The Nobel Committee specifically cited Obama for his “extraordinary efforts to strengthen international diplomacy and cooperation between peoples,” particularly his goal of ridding the world of nuclear weapons.
The Rev. Joel Hunter, an NAE board member and megachurch pastor from suburban Orlando, Fla., said Obama's anti-nuclear activism reflects a renewed push among evangelical leaders for nuclear disarmament.
 “President Obama is to be congratulated for setting a course so that the generation that had school drills to hide under our desks in case of nuclear attack should be the source of a permanent recess from fear for our grandchildren,” he said.
The same day as the Nobel announcement, the NAE was gathered outside Washington for a leadership conference, with anti-nuclear activism as part of the official agenda.
Chief Vatican spokesman Rev. Federico Lombardi said the choice is “greeted with appreciation in the Vatican” and praised Obama's “demonstrated ... promotion of peace in the international arena, and in particular and recently in favor of nuclear disarmament.
 “It is hoped that this most important recognition will further encourage such a commitment, which is difficult yet fundamental for the future of humanity, that it may produce the hoped-for results.”
The surprise announcement angered conservative groups, especially over Obama's support for abortion rights at home and abroad.
 “Mother Teresa called abortion the greatest destroyer of peace,” Cathy Ruse wrote on the blog of the Family Research Council. “But according to the Nobel committee, forcing taxpayers to fund it gets you a peace prize.”
Others questioned whether Obama deserved the award so early in his presidency. Rabbi Brad Hirschfield, president of the New York-based CLAL: The National Jewish Center for Learning and Leadership, called the choice “ridiculous.”
 “His getting this award demeans the process, past recipients, and may indicate that the judges are the worst kinds of panderers who some have previously accused them of being,” Hirschfield said.
Schwarzenegger Angers Sikhs by Vetoing Kirpan Bill
BY ANGELA ABBAMONTE                                                                              ©2009 Religion News Service
California Gov. Arnold Schwarzenegger has vetoed as “unnecessary” a bill that would require law enforcement officials to learn about Sikhs, specifically a ceremonial dagger called a kirpan considered a central article of faith.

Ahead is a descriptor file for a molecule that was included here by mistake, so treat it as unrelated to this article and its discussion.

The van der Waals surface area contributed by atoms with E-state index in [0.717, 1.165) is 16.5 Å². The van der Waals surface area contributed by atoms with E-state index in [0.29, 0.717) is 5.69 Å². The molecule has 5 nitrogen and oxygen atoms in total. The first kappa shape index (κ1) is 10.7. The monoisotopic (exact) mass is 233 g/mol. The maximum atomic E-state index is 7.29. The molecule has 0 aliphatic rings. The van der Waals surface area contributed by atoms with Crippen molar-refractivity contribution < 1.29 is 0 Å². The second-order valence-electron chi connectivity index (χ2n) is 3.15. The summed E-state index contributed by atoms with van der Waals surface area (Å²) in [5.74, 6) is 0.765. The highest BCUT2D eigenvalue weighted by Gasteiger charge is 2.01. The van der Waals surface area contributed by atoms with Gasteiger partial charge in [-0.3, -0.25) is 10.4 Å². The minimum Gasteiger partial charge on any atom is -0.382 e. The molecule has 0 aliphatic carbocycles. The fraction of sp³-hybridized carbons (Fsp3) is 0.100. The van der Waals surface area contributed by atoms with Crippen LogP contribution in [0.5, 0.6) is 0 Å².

“The veto message makes no sense to us,” said Neha Singh, Western regional director of the Sikh Coalition. “The community is shocked, we are very outraged. It was a real surprise.”
Assembly Bill 504 would have required the Peace Officer Standards and Training (POST) Commission to create training materials about the Sikh community and the kirpan “as part of peace officers' cultural diversity and weapons violations training.” The bill passed through both houses of legislature with unanimous, bipartisan votes.
The kirpan is one of five articles of faith carried by Sikhs, mandated by the Rehat Maryada, or Sikh code of conduct. The small dagger is meant to remind Sikhs of their duty to protect the weak and promote justice.
The Sikh Coalition has resolved more than 20 cases nationwide related to the kirpan since the group formed in the aftermath of 9/11. In most cases, judges dismissed the case or prosecutors agreed not to bring charges when they recognized the religious significance and non-violent intent of carrying the dagger-like object, the group said.
 “Generally, part of the problem has been that police officers don't know what they're looking at when they see a kirpan,” said Singh.
The POST Commission regularly gathers training officers from across the state to discuss training priorities for law enforcement agencies.
 “If in these training needs assessments it is determined that training is needed in regards to the kirpan, training will be developed,” POST spokesman Bob Stresak said.
India Rejects Albania's Request for Mother Teresa's Remains
BY ACHAL NARAYANAN                                                                                           ©2009 Religion News Service
Indian officials have rejected a request by the Albanian government to return the remains of Mother Teresa to the country of her birth.
The Albanian request came from Prime Minister Sali Berisha, who had said on Saturday (Oct. 10) that his government had sought the return of Mother Teresa's remains before the 100th anniversary of her birth next August. Berisha said Albania has started negotiations with the Indian government which “will be intensified this year.”
Mother Teresa, who died in Calcutta in 1997, was born in 1910 as Agnes Gonxha Bojaxhiu in Skopje, Macedonia. Her family was ethnic Albanian and devoutly Catholic.
A spokesman of the Indian Ministry of External Affairs told the Mumbai newspaper DNA that “Mother Teresa is an Indian citizen.” The newspaper added that “the fact that she was an Indian citizen is a clear indication that for New Delhi the argument ends here.”
In Calcutta, where Mother Teresa is buried at the Missionaries of Charity motherhouse, officials at the order said they had not received any request for the transfer of Mother Teresa's mortal remains to Albania.
 “Unless we receive any specific request ... we cannot comment,” said the Rev. Robin Gomes, who ministers to the nuns in Calcutta.
Gomes added that the Missionaries of Charity “would not probably agree to any request for transfer of her remains outside of her tomb” because “it will not be fair to remove her remains from there.”